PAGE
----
Within the first hour of Bayonetta 3, I was riding atop a giant dragon, zipping down hellspawn-infested New York highways using boats as surfboards and swinging my hips without a care in the world.
This level of delightfully batshit energy defines Platinum Games’ Bayonetta series, and it’s at its absolute best in the threequel. In the day and age of bloat — when so many games seemingly must be dozens of hours long, open-world and/or grindy live services — the tight, linear and oh-so-stylish Bayonetta experience feels even more standout.
That all starts with our heroine. The controversy surrounding original Bayonetta actress Hellena Taylor aside, Canadian voice acting veteran Jennifer Hale is splendid in the role, fervently delivering her lines with the character’s ever-endearing sultriness. Honestly, Bayonetta’s devil-may-care attitude, unrelenting confidence, and propensity to just break out in dance continue to be such a refreshing departure from what we’ve traditionally come to expect from a “badass” video game character.
All the while, we get to see other sides of Bayonetta, as her journey this time around — travelling across the multiverse to stop a mysterious threat known as the Singularity — brings her into contact with different versions of herself, including a Cleopatra-esque Egyptian variant. That said, while Bayonetta 3 can largely be enjoyed without prior knowledge of the series, you’ll certainly appreciate the multiverse angle more if you’re familiar with the characters. On the flip side, the narrative twists and turns of Bayonetta 3 have already proven to be controversial for some diehard fans, so you might even be better off coming in without any such attachment.
In any case, this didn’t bother me because I don’t go into Bayonetta for the story, but rather, the aforementioned moment-to-moment insanity. At the heart of that is Bayonetta‘s top-notch combat, which Platinum has refined and iterated upon in a number of brilliant ways. Bayonetta’s melee attacks and handguns remain your bread and butter, while the Witch Time mechanic — a brief slow-mo period enabled by perfectly timed dodges — is just as rewarding to pull off as ever. The wide variety of delectably over-the-top weapons, ranging from a massive rocket launcher made out of a demon’s tissue to mini chainsaw-equipped trains and a weaponized microphone stand that’s literally called ‘Ribbit Libido,’ ensures that there’s never a dull moment in combat.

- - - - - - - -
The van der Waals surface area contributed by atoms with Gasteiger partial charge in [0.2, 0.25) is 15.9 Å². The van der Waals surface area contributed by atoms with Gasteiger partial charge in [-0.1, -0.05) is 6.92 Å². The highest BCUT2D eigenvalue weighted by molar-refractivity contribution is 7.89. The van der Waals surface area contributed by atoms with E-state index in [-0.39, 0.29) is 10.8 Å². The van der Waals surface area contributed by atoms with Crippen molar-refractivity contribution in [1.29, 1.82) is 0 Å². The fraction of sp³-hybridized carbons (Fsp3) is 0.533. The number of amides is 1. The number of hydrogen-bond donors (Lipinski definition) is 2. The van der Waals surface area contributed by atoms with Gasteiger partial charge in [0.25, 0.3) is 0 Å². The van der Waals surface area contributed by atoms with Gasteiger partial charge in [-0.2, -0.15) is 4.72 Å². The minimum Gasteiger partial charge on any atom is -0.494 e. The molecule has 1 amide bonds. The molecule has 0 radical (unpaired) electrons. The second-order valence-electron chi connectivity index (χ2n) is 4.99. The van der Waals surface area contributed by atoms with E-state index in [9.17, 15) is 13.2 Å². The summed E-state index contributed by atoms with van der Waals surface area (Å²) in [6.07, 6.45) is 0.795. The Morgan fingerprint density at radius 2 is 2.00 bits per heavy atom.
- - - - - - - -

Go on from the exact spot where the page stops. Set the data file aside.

But the biggest addition this time around is the Demon Slave mechanic, which lets Bayonetta command massive creatures that are, naturally, made out of her own hair. In previous games, these beasts were relegated to button-mashing finishing moves, but now, you get full control of them. There’s something viscerally satisfying about having these giant, almost Kaiju-esque monstrosities crush enemies both big and small, while Bayonetta herself grooves left and right like she’s in a Zumba class in Hell. At the same time, there’s a balanced risk-reward dynamic to Demon Slaves, as you relinquish control of Bayonetta herself while piloting them, leaving her open to attacks. Some enemies can even one-shot your Demons, which will lock your summoning ability for a while. All of these mechanics come together to deliver the rare combat system that is easy to pick up and play but also deceptively deep — a potent mix of both style and substance.
Further diversifying the moment-to-moment gameplay is the addition of Viola, a witch-in-training who’s also a new playable character. Her punk rock attire and gruff attitude provide a charming foil to the more experienced and self-assured Bayonetta, making their interactions a particular highlight. But beyond that, Viola just has an enjoyably different feel in combat. Her fighting style is centred around the katana, and instead of dodging to activate Witch Time, she needs to time her parries. In a way, it’s reminiscent of how Raiden plays in Platinum’s excellent Metal Gear Rising: Revengeance, and it’s just a fun change of pace from using Bayonetta. The giant Cheshire cat Viola can summon also operates on its own, unlike the Demon Slaves, which graciously frees you up for more slicing and dicing.
Less successful in adding gameplay variety are the levels featuring fan-favourite Jeanne, Bayonetta’s best friend and rival. These play out as Mark of the Ninja-like 2D stealth missions, which might sound cool, but they never really get more interesting than running from Point A to Point B. Platinum definitely deserves some credit for trying something decidedly different, but the execution, unfortunately, just falls flat. Thankfully, these are skippable side chapters, although they do offer some narrative context regarding Jeanne’s search for the doctor key to stopping the Singularity.
But while you can avoid Jeanne’s lacklustre sections, you won’t have such luck with Bayonetta 3‘s greatest shortcoming: the Switch itself. Unfortunately, Platinum’s wonderfully inspired character, monster and setpiece designs are somewhat held back by muddy textures and bland environments. Bayonetta 3 also struggles to maintain 60fps at times, and it’s not uncommon for some of the grander action sequences to chug. None of this is game-breaking, but it’s nonetheless a blemish on an otherwise exceptionally well-crafted experience.
Frankly, though, it’s a miracle we even get games like Bayonetta 3, especially published by the maker of family-friendly games like Mario. Even nearly 15 years after its debut, Bayonetta remains fresher than ever thanks to an unparalleled sense of style and identity and masterful, gratifying combat. Some less-than-stellar gameplay additions and technical issues aside, Bayonetta 3 is an absolute gem, and a fine addition to the Switch’s ever-impressive catalogue.
Bayonetta 3 is now available on the Nintendo Switch.
Image credit: Nintendo